Lone workers are found in a wide range of industries. Are you employees protected from an incident or harzard during their shift?
Loner safety monitoring solutions are one of the most affordable, yet the most effective, safety monitoring solutions available. They optimise any organisation’s capability through a timely, pin-point emergency response during an incident, improving an employee’s outcome is the true bottom line.
Oil & Gas
Lone workers are not just prone to risks outdoors—indoor workspaces also challenge the safety of employees. For instrumentation technologists to reclamation technicians, a laboratory can pose just as many risks as a jobsite or plant. Other roles such as operators and heavy-duty mechanics face their share of challenges throughout their worksite too.
Natural gas, electric, water and wastewater utilities pose many risks for your work alone employees. Electrical engineers and maintenance personnel often work alone for extended periods of time at treatment plants, outdoor pumps and high voltage electrical sites that can be hazardous. Employees work with machinery, chemicals, toxic gases and other dangers on a daily basis.
From food production to automotive fabrication, this industry incorporates a diverse spectrum of manufacturers including Biotech & Pharma. Engineers, operators, assemblers and compounders face the dangers of working with and near heavy-duty machinery, conveyor belts and combustible liquids, and spray booths. Warehouses and production plants are noisy and fast-paced, with many moving parts.
Transportation & Logistics
Class A, yard jockey drivers and crude oil haulers transport goods in double-wides, semis and tanker trucks. These lone workers are often on the road for long periods of time, and with unreliable road conditions and potential fatigue, these workers are susceptible to accidents, health events, and interaction with the public. Within shipping and receiving facilities, heavy items and moving forklifts pose risks to warehouse personnel and supervisors.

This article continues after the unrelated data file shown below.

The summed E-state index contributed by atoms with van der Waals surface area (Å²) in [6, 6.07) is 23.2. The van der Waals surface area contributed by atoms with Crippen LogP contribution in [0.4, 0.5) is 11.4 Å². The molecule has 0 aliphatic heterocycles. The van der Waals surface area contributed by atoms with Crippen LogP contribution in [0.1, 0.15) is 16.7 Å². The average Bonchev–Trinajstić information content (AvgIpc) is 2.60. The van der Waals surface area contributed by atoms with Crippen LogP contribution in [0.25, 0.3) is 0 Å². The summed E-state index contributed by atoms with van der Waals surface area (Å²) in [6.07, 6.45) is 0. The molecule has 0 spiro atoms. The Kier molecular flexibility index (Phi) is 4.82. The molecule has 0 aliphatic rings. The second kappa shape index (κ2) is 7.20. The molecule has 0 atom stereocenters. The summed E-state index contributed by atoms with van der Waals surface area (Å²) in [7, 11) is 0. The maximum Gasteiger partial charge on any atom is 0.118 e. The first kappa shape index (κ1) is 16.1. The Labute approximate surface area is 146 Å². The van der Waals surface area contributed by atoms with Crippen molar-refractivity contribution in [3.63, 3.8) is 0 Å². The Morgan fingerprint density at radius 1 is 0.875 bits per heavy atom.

For security personal night shifts increase workplace hazards and associated risks as they can have little to no contact with their co-workers or shift managers through-out the course of their shift. They can become prime targets for thieves and vandals because who take advantage of the darkness of night to carry out their activities.
In an industry devoted to healing others and saving lives, doctors, nurses, paramedics, porters and administrators face daily challenges working in hospitals, clinics, research labs, and psychiatric centers. From routine check-ups to surgery, these lone workers also engage with patients who behave erratically and visitors who are not able to cope with the challenges of daily life. Paramedics are often on the road and can encounter dangerous situations.
Parks and recreation, education, environmental, public safety, transportation, natural resources, utilities and healthcare all work under the umbrella of government. From parking inspectors and bus drivers to fire and police departments, government workers risk their lives every day to save others. Performing the duties of each layer of government presents everyday risks to all employees, including interaction with members of the public.
Construction & Engineering
Many employees work beyond the drafting table. Structural engineers, site superintendents, foremen and all trades face many risks in construction zones. Whether high in the sky on scaffolding, excavating or moving heavy slabs, sometimes a hard hat just isn’t enough. Lone workers face being struck by falling objects, slips, trips and falls, crush injuries, dust and chemical inhalation every day.
This vast industry covers earth sciences and includes forestry, minerals, metals, mining and energy. Geologists, land surveyors, inspectors, loggers and miners often work in remote areas of the world where satellite coverage is the only way to communicate. From rock drills to mineral labs, explosions, barricades and moving objects can leave lone workers in need of help.
Pharmaceutical & Biotech
Chemists, factory line staff and distributors in this industry are often working in laboratories and manufacturing facilities that pose chemical dangers, store radioactive materials, or handle biological agents. Lab coats, safety glasses, respirator hoods and other protective gear cannot always help your lone workers when an incident occurs.